How Much is an Assisted Conversion Worth?

Recently while looking at some AdWords conversion data a friend and I were discussing how to present acquisition costs to a client. We knew that PPC was contributing more than just what was showing in the basic Google Analytics reports, but weren’t sure what the best way to present the value assisted conversions to the client. We had seen what was in the Multi-Channel Funnels area in GA and knew that plenty of assisting going on, but struggled with how to assign a value to it.

The question boiled down to: “how much is an assisted conversion worth?”

Consider the following example:
Your site sold a $50 shoe.  The user had three interactions with your site before they purchased, represented by this conversion path:

pod

How do you split up that $50 credit?
The default Google Analytics report would give all $50 to Organic.
Custom tracking on your site (or many software packages other than GA) based on referral would give it all to Direct.
A Google Adwords conversion tracking tag would give it all to Paid Search.

Common sense seems to say that they are all wrong and that the credit should be split. After all any source of traffic has some cost associated with it, even if you aren’t importing it into GA all traffic costs you something (though of course with Organic that can be particular hard to place a price on).

Unfortunately there’s a lot of moving parts that make this splitting of credit very hard question to answer. This is one of those times that having the additional data seems like a great thing, but the analysis of it is hard enough that it just doesn’t seem worth it and we stick with our old ways.

So why is splitting the credit hard? First & foremost is that any value you assign to an assist inherently has to take value from another step, but it’s not clear how much. You can’t credit that $50 to Organic but then also credit part of it to Paid; you still only made $50 on the sale. Maybe that seems obvious, but it is less obvious when the metric you’re looking at is cost-per-acquisition, not total sales value. CPA is really the important metric here for most cases, and it not entirely intuitive that adding tracking of assists would then potentially raise the CPA of some channels and lower others.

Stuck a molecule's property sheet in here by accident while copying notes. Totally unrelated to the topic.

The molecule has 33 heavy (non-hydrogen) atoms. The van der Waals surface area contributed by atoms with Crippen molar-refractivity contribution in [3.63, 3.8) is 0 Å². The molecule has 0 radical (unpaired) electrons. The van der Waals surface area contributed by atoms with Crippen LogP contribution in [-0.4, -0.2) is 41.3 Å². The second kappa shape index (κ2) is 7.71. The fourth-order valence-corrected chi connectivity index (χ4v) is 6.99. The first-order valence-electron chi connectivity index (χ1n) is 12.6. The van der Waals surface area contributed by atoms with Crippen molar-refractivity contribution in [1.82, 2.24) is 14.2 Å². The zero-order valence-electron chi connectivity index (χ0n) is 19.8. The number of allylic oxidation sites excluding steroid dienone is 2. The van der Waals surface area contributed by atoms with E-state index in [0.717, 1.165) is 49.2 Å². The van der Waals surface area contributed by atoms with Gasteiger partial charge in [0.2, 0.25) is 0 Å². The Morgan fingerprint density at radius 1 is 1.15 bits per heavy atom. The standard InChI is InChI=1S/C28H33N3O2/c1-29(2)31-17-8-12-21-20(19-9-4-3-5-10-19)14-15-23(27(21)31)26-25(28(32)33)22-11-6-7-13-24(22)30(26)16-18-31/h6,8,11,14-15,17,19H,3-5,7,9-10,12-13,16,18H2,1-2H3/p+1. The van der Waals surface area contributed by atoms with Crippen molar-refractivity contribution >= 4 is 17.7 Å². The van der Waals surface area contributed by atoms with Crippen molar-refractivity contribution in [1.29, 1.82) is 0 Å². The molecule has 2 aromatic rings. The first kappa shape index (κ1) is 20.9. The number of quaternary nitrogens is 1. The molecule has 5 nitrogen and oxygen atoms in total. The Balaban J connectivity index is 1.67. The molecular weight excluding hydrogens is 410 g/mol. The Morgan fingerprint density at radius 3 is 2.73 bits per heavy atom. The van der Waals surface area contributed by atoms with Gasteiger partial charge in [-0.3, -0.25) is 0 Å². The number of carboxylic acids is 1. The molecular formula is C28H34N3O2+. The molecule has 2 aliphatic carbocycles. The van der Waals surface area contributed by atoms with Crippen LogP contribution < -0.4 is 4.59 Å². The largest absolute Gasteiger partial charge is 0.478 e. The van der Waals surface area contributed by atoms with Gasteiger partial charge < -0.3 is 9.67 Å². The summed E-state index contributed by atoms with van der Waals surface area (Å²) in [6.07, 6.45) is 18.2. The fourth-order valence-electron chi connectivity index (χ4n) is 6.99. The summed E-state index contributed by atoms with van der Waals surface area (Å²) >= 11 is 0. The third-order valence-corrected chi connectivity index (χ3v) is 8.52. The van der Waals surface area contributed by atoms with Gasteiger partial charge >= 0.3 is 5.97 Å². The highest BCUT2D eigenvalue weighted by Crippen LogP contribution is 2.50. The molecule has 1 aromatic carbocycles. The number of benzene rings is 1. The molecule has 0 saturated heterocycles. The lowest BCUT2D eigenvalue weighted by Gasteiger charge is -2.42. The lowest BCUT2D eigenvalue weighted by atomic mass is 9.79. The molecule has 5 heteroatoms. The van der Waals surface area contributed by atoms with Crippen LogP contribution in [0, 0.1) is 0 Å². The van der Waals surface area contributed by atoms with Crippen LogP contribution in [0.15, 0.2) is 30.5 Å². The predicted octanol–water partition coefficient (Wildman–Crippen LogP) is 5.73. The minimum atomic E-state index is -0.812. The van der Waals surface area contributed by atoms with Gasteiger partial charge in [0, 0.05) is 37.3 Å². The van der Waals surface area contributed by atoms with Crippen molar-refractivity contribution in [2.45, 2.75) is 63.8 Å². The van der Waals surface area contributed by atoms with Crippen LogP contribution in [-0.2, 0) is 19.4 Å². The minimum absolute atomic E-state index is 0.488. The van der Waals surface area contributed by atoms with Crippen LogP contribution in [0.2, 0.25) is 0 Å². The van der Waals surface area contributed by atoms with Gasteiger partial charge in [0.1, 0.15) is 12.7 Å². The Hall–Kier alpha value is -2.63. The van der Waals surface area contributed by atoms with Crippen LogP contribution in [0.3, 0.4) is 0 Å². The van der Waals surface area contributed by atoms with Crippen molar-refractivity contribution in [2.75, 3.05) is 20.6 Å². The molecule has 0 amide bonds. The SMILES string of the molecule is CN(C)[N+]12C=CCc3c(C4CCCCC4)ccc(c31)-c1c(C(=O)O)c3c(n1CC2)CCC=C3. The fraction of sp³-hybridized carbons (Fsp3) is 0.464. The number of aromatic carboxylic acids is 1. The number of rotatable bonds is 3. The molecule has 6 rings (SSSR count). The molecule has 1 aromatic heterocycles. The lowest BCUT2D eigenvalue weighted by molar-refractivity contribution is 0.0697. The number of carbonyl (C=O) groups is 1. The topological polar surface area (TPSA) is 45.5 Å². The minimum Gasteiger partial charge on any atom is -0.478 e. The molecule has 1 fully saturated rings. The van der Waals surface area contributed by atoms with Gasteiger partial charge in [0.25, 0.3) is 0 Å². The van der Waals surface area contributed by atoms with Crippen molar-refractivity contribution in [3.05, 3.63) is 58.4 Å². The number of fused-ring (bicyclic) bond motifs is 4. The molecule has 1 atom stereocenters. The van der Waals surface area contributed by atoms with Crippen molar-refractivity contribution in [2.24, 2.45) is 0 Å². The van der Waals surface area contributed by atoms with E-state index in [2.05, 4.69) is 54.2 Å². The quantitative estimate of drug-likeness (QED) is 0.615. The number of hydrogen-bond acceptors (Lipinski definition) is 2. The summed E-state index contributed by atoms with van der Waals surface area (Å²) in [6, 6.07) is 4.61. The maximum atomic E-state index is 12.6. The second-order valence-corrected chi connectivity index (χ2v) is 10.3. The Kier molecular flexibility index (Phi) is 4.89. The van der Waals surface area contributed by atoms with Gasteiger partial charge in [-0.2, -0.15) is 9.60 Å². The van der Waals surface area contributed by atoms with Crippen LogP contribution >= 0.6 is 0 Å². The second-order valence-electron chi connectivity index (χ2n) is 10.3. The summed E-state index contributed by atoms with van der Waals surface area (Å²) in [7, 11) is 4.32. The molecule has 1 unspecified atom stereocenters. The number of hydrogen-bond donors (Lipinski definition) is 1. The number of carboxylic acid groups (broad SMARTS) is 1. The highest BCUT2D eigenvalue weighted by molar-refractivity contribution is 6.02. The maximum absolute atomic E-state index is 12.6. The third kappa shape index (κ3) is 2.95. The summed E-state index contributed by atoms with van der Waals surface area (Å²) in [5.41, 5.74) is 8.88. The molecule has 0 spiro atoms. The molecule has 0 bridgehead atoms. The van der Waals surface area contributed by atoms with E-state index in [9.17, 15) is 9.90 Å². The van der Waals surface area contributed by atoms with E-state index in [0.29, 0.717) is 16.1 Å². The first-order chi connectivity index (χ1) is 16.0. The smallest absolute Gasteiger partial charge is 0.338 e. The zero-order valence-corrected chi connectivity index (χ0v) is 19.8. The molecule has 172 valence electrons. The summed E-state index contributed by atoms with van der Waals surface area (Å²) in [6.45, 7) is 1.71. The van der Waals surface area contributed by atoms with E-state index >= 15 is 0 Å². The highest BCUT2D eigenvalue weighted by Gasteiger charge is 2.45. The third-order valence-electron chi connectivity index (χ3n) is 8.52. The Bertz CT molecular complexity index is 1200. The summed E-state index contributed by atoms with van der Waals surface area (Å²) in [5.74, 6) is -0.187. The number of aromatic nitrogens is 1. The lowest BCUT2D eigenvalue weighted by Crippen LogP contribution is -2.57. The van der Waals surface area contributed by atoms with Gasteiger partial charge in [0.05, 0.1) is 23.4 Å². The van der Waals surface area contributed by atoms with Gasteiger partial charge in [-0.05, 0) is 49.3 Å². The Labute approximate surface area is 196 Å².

To understand all the parts I think it’s helpful to start back at how we got to state of tracking that we are at now.

The Revolution That Hasn’t Been

Long ago in the dark ages of web analytics, all tracking was based on the “last-touch”; the last click that came through to our site before conversion.

A user might have first been referred via organic search last week and then come back via paid search immediately before conversion, and the paid ad would take all the credit.

Then came multi-touch tracking, and we finally could start seeing all the touch points a customer had with our site before they converted.

The Google Analytics version of this is mostly under Multi-Channel Funnels, launched more than three years ago with a comprehensive look at all the different interactions a user might have with your site before they convert. So, problem solved, right? Out of the dark ages into a “real” representation of these interactions over time?

Well maybe, but it sure doesn’t seem like it to me. Most reports still default to last-touch and most reporting packages that I’ve seen still assume last-touch for most everything.

If you’re already using multi-touch attribution, congrats — nice work! But how come some many of rest of us are so far behind the curve on this if the data has been available for so long?

I can think of two main reasons why this has mostly not caught on:
#1 – Defaults.
Google Analytics relegates MCF to one area and defaults everything else to last-touch (well, technically last non-direct touch). As long as that’s the case; that’s how most people will pull reports. I don’t blame Google here though, it’s the default because of:

#2 – Lack of definitive model.
What attribution model should we use??? This is the core question.  There’s a lot of options, even just starting with the defaults in GA. Unfortunately the defaults are pretty underwhelming in sophistication and “building your own” is a daunting option for most people that can end up being even more wrong.